Another in my series of occasional articles espousing Enterprise Heresy… published now so that someone can read it; alas, unfinished.
Imagine this scene: the guy (and it usually is a guy, boringly enough) whose job it is to defend an IT department’s existence sitting, with his head in his hands, saying, “There’s just not enough damn reuse in these systems.”
Hmm. Assign it a probability score from 1 to 10.
Now imagine the same scene, only he’s saying. “It just takes/costs too damn long/much to deliver anything in this place.”
Is the probability score on this higher or lower than your previous answer?
Some people come away from this micro-exercise with their heads in their hands (there’s a lot of facepalming in IT). “You understand the problem!” they say, “Our leadership doesn’t understand how important reuse is! The two complaints are actually the same!”
I call shenanigans. Reuse is not a solution, it’s a technique. And in many ways it’s a darn fine one: you get to record it, track it, demonstrate ROI on it. But every minute you spending being anxious about whether or not something is reusable, you aren’t delivering something. And this approach ends up with whole teams being penny wise and pound stupid.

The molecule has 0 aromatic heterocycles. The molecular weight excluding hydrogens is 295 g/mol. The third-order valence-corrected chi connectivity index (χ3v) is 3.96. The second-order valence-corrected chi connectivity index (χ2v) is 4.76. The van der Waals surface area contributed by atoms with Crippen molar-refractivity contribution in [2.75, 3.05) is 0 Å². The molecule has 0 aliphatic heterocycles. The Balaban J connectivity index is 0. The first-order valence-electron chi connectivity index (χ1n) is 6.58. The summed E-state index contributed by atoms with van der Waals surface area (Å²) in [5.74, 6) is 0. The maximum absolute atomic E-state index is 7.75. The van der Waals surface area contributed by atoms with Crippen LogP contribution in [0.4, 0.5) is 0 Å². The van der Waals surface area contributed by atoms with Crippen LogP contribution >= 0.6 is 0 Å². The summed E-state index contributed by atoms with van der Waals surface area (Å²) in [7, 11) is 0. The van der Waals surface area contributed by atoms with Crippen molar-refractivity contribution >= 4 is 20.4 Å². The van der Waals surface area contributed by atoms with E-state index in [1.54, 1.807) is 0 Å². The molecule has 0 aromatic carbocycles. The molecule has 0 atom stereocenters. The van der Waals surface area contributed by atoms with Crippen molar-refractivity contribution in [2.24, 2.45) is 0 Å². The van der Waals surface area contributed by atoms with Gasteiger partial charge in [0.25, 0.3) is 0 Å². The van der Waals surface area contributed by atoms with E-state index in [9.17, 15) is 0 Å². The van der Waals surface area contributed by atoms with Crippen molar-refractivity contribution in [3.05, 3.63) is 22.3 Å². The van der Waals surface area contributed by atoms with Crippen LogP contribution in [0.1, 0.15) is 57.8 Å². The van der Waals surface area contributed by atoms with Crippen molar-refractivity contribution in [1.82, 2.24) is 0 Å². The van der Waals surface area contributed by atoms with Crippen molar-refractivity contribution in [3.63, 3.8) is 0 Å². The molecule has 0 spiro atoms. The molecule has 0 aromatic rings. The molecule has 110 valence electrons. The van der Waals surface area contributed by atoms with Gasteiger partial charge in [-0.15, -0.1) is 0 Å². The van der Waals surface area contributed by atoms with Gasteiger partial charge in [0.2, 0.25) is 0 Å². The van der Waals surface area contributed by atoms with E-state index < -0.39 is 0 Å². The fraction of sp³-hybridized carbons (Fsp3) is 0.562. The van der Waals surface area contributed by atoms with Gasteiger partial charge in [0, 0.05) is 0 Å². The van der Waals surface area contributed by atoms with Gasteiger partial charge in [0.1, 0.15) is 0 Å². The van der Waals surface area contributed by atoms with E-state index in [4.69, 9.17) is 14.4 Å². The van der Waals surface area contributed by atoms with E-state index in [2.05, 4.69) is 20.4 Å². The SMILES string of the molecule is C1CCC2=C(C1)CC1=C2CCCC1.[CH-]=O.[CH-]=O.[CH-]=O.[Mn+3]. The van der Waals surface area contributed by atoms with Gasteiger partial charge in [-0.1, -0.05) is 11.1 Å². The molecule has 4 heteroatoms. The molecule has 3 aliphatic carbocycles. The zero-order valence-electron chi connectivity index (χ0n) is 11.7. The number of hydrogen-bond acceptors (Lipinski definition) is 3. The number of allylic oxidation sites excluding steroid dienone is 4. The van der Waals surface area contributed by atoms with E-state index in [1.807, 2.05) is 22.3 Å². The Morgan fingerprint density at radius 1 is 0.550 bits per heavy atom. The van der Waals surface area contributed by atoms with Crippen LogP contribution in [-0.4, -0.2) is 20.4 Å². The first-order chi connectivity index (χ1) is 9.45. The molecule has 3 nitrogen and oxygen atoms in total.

I’ve never seen — and don’t get me wrong, I’d love to — the Perfect Declarative Reusability Mechanism. The PDRM is simple. You feed it your requirements and a clear description of your business, and it spits out an interface and a service that will work for you for ever. But I think we’re a little way off this just yet (and if that’s not obvious to you, you’re probably not working in industry).
So we try for a solution we label “pragmatic”: an Imperfect Declarative Reusability Mechanism. We take very smart humans and put them in the driving seat. We get them to do the things smart humans are good at. Creative vagueness. Fuzzy decisions. Judgement calls. Balances of probability. Conversations over cups of tea. And we aim to get something 80% right.
The problem is that, fan as I am of pragmatism, I think that approach is harmful too, and exactly because it’s a Static World solution — it’s focused on reuse and reusability, not on dealing with the mutating morass of brand new weirdness that, for want of a better word, I call “reality”.
Before I dive off the deep end, here’s a pragmatic example: Once your service is 80% right after a month’s analysis, it’s 20% wrong. And your first consumer gets to define 100% of the 80%, or they can’t go live with it and your reputation and line of funding look distinctly dubious. So your first reuse needs three small changes. Just three. (They’re in the 20%.) But those changes themselves have to work through the IDRM’s month-long change control phase, so they take a minimum of six weeks. And your smartest, savviest people are too busy reviewing XML schema to go and have brilliant and unsettling ideas. And it just takes too damn long. QED.
We do all this because we have a basic assumption: that change is always slow and expensive, and so we optimise to avoid it. But this is dumb, put bluntly. No one is clairvoyant, other people (in your API-exposing partners, in your competitors, in that difficult-to-think-about startup) are smart and fast, and if you think you can beat them, good luck to you. And let me know who you work for, so I can sell.